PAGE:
Books and Articles
July 2004, Volume 52 (7), pp.17-23
"Alexander's Final Resting Place"
A general article on Alexander's tomb, discussing events after Alexander's death, the initial entombment at Memphis, the transfer to Alexandria, the appearance and location of the tomb in Alexandria and giving the first publication of the theory that Alexander's remains may have been passed off as those of St Mark in the 4th century AD and are now kept in Venice.
Introductory words from this article:
"The 120-foot Colossus of Rhodes, one of the Seven Wonders of the Ancient World, was ostensibly a representation of the sun god Helios. It is now believed to have been modelled on the features of Alexander the Great, whose conquests had irrevocably altered the course of history mere decades before its creation. The image of the Colossus towering over the harbour of Rhodes provides an apt metaphor for the way Alexander's achievements loom over the history of the ancient world. Partly for reasons of his historical importance and partly for the romance of his glamorous career, the hunt for Alexander's mysteriously vanished tomb has come to be regarded as the archaeologist's analogue for the Arthurian quest for the Sangrail. At its crudest there are elements of the excitement and drama of Raiders of the Lost Ark. I myself got some sense of this from the violent reverberations of a dilapidated taxi during a 90mph ride along the desert road from Cairo to Alexandria in my search for his tomb. On arrival among the recently rain-drenched streets of the great port city, it transpired that the wiper blades of our vehicle existed for ornamental purposes only. As the traffic dodging around ... "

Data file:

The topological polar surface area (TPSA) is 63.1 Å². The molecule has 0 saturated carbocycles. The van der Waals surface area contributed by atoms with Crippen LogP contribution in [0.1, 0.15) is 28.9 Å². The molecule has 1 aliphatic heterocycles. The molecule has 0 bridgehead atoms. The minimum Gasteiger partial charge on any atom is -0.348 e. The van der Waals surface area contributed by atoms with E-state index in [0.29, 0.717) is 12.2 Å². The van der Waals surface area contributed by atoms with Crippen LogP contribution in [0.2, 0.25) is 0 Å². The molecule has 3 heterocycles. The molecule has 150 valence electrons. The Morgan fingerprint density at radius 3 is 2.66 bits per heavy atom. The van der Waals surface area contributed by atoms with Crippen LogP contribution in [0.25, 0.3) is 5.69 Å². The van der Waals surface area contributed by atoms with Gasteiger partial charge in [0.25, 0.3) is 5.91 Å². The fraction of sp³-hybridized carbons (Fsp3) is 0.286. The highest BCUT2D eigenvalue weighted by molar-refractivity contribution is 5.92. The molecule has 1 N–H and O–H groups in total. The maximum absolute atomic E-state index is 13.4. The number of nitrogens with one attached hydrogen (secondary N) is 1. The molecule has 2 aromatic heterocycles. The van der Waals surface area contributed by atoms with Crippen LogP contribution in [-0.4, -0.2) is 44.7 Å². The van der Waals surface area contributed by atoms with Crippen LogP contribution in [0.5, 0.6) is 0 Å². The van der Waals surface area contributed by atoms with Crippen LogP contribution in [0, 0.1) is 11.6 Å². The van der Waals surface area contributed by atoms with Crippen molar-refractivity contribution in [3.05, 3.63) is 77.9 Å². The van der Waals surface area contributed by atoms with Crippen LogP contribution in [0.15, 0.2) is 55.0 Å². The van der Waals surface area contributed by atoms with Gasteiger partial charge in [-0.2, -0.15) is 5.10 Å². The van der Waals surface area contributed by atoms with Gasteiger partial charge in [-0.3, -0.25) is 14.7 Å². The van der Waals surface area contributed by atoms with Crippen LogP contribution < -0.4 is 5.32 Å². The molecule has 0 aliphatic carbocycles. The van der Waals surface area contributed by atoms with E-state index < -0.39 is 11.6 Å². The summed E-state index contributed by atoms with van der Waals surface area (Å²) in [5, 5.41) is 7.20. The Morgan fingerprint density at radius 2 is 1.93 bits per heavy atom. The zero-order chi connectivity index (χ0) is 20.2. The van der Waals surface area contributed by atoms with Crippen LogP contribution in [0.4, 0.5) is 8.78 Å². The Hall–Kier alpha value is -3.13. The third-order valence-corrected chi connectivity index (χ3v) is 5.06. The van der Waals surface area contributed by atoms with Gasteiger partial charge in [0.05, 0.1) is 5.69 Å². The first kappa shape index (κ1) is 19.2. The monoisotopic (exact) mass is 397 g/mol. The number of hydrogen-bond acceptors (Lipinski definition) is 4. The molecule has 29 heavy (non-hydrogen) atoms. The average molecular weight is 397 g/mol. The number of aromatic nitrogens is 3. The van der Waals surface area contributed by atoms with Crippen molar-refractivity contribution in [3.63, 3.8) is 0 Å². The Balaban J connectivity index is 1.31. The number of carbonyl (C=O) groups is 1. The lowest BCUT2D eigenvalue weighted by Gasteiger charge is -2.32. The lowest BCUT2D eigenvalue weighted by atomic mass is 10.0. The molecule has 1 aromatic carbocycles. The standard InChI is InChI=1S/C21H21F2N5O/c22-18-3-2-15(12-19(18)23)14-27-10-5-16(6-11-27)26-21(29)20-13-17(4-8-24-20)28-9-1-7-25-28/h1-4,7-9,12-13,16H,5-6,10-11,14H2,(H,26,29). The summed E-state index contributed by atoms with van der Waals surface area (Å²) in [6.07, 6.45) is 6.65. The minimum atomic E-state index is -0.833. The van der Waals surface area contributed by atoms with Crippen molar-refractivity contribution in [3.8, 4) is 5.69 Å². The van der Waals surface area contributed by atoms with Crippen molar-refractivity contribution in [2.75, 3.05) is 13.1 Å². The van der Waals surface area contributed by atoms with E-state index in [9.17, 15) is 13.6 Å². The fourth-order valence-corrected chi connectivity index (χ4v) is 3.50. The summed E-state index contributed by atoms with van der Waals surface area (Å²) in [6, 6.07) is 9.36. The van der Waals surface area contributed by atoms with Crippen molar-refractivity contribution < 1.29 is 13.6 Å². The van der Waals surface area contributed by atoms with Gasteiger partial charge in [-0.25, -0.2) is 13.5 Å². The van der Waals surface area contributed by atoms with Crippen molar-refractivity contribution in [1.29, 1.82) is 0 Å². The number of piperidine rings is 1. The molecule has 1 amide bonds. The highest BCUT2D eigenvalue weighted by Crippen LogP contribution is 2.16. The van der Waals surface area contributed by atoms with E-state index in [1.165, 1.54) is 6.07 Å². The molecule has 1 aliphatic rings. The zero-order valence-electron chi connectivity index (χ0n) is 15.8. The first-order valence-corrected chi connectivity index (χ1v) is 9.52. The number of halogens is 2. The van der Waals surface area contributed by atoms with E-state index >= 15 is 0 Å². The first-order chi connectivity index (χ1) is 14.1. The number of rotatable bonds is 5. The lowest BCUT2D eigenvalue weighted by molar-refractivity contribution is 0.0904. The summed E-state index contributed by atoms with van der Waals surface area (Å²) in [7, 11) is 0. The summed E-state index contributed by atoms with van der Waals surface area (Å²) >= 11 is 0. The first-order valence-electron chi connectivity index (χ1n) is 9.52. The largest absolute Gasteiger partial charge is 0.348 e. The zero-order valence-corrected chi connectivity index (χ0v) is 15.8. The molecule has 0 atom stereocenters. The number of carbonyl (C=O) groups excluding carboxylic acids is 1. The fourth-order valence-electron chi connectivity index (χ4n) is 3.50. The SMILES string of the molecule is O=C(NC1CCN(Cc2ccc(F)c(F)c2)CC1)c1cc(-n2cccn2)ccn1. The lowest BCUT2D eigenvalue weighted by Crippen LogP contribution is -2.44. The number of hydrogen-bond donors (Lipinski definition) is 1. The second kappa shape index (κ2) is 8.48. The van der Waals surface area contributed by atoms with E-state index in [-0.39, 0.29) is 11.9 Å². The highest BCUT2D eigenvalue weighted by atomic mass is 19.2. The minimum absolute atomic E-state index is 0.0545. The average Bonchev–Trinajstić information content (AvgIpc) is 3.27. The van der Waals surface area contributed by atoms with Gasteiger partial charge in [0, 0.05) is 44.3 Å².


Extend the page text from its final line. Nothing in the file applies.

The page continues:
Magazine Issue Image:
This article gave rise to significant press and media coverage around mid-June 2004, when this issue of History Today appeared. For example, there was a newspaper story, "Does the tomb of St Mark in Venice really contain the bones of Alexander the Great", in the Independent on Sunday on 13th June 2004 (page 15): e.g. "Paul Cartledge, professor of Greek history at Cambridge and author of Alexander the Great: The Hunt for a New Past, was enthusiastic. 'There's certainly a chance that it could be true, because there's a historical gap that needs to be filled,' he said. 'We all want to explain why the trail goes cold at the end of the 4th century. At that point, Christianity triumphs and nobody has a voice to say where this pre-Christian hero is buried. He just fades away.'"